Lost Dog in Cornwall | The Cornish Dog

We’ve come across plenty of lost dogs in Cornwall while out on our walks, or owners desperately out looking for pets who have run away. I always stop and help if I can, as I understand how worrying it can be. Losing your dog is a traumatic experience, particularly in Cornwall where there are plenty of hazards. It’s a scenario that’s always playing at the back of your mind as a dog owner. Do you know what to do if you found a lost dog in Cornwall? Today I thought I’d share with you some of our tips.

Within weeks of adopting Woody, he managed to escape the office where I worked and sprinted to the next village a mile away. It’s safe to say I was worried sick! He’d crossed rural roads and farmland, so could have easily been hurt. When I finally found him, I was surprised to see he was still wandering around at his own free will. Despite being surrounded by half a dozen people, nobody had noticed he was lost.

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What to do if you find a lost dog in Cornwall

Dogs go missing for a variety of reasons. Perhaps the back door was left open, or they started chasing after a rabbit or bird. Sometimes dogs bolt if they’re frightened by loud noises such as car horns, fireworks or thunder. Whatever the reason, if you come across a dog you believe is lost, there is plenty you can do to help.

Is the Dog Actually Lost?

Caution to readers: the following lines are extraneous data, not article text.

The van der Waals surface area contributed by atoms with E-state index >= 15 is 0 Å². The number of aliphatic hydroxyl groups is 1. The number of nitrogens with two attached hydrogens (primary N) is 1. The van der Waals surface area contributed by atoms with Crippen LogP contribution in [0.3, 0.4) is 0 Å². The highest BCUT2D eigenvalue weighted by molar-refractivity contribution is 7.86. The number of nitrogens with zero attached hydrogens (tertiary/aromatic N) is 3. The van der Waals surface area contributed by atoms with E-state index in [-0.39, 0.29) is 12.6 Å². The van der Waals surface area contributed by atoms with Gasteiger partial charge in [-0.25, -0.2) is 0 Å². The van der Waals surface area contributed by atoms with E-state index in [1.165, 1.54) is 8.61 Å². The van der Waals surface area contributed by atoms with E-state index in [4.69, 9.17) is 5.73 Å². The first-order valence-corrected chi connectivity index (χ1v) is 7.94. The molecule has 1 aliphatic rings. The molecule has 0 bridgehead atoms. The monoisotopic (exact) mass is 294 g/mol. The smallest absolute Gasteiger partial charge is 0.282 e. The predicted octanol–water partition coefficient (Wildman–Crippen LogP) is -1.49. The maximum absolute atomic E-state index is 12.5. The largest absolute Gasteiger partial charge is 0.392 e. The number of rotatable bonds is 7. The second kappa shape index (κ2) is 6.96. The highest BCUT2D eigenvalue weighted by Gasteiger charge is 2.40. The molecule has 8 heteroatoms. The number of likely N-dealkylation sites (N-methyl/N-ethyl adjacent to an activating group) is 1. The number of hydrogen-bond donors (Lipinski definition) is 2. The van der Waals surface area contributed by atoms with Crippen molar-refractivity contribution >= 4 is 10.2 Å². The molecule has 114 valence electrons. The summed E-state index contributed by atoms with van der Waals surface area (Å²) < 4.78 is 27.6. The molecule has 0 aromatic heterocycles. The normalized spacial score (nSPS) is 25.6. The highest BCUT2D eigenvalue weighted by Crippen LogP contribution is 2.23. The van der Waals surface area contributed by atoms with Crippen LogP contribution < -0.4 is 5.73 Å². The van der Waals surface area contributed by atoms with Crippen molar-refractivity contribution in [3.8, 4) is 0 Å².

It’s common for dogs to be off lead when out on walks. If you come across a dog on their own, it’s important to establish whether their actually lost. Woody loves to run and will often be exploring up ahead when we’re out. Millie, my parents’ spaniel adores water and will sprint down to the sea at any given opportunity. While they both appear to be on their own, we as owners are never far behind! If you find a dog on their own, take a few moments to see if you can spot the owner nearby.

Check for an ID tag and Call the Owner

If it’s safe and you’re able to approach the dog, check if it has a collar and ID tag. By law all dogs should wear these when out walking on public land. However, it’s common for dogs to go missing from home, so they may not be wearing their collar at the time. Also, if the dog has been lost for a while, its collar could have snagged or fallen off while its been running.

If the dog is wearing its collar, contact its owner using the number on its tag. There may be multiple numbers, so try them all. If they answer, be sure to reassure them the dog is safe and organise the best time for them to be reunited. If there is not answer, or the dog isn’t wearing its collar there are a few alternatives you can take.